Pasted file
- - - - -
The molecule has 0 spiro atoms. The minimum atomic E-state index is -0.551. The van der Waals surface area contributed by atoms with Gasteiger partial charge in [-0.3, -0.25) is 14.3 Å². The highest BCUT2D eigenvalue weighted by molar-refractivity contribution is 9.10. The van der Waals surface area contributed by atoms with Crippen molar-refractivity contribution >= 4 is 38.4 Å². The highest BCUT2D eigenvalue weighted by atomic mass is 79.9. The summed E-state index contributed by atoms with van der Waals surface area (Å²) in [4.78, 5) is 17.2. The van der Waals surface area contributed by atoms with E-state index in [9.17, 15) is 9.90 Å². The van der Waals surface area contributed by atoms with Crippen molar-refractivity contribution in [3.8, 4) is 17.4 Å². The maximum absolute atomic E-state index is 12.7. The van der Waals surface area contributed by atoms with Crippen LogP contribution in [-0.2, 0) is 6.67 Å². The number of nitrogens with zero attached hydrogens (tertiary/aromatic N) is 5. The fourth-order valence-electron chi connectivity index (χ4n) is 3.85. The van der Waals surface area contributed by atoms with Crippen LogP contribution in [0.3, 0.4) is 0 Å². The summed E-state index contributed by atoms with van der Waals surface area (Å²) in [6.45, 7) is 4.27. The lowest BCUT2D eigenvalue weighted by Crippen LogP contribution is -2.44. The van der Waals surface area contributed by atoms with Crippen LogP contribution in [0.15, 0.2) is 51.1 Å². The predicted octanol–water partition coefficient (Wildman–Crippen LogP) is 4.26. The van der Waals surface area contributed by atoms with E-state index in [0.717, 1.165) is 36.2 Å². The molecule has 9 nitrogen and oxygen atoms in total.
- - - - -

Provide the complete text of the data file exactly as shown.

The molecule has 0 spiro atoms. The minimum atomic E-state index is -0.551. The van der Waals surface area contributed by atoms with Gasteiger partial charge in [-0.3, -0.25) is 14.3 Å². The highest BCUT2D eigenvalue weighted by molar-refractivity contribution is 9.10. The van der Waals surface area contributed by atoms with Crippen molar-refractivity contribution >= 4 is 38.4 Å². The highest BCUT2D eigenvalue weighted by atomic mass is 79.9. The summed E-state index contributed by atoms with van der Waals surface area (Å²) in [4.78, 5) is 17.2. The van der Waals surface area contributed by atoms with E-state index in [9.17, 15) is 9.90 Å². The van der Waals surface area contributed by atoms with Crippen molar-refractivity contribution in [3.8, 4) is 17.4 Å². The maximum absolute atomic E-state index is 12.7. The van der Waals surface area contributed by atoms with Crippen LogP contribution in [-0.2, 0) is 6.67 Å². The number of nitrogens with zero attached hydrogens (tertiary/aromatic N) is 5. The fourth-order valence-electron chi connectivity index (χ4n) is 3.85. The van der Waals surface area contributed by atoms with Crippen LogP contribution in [0.3, 0.4) is 0 Å². The summed E-state index contributed by atoms with van der Waals surface area (Å²) in [6.45, 7) is 4.27. The lowest BCUT2D eigenvalue weighted by Crippen LogP contribution is -2.44. The van der Waals surface area contributed by atoms with Crippen LogP contribution in [0.15, 0.2) is 51.1 Å². The predicted octanol–water partition coefficient (Wildman–Crippen LogP) is 4.26. The van der Waals surface area contributed by atoms with E-state index in [0.717, 1.165) is 36.2 Å². The molecule has 9 nitrogen and oxygen atoms in total.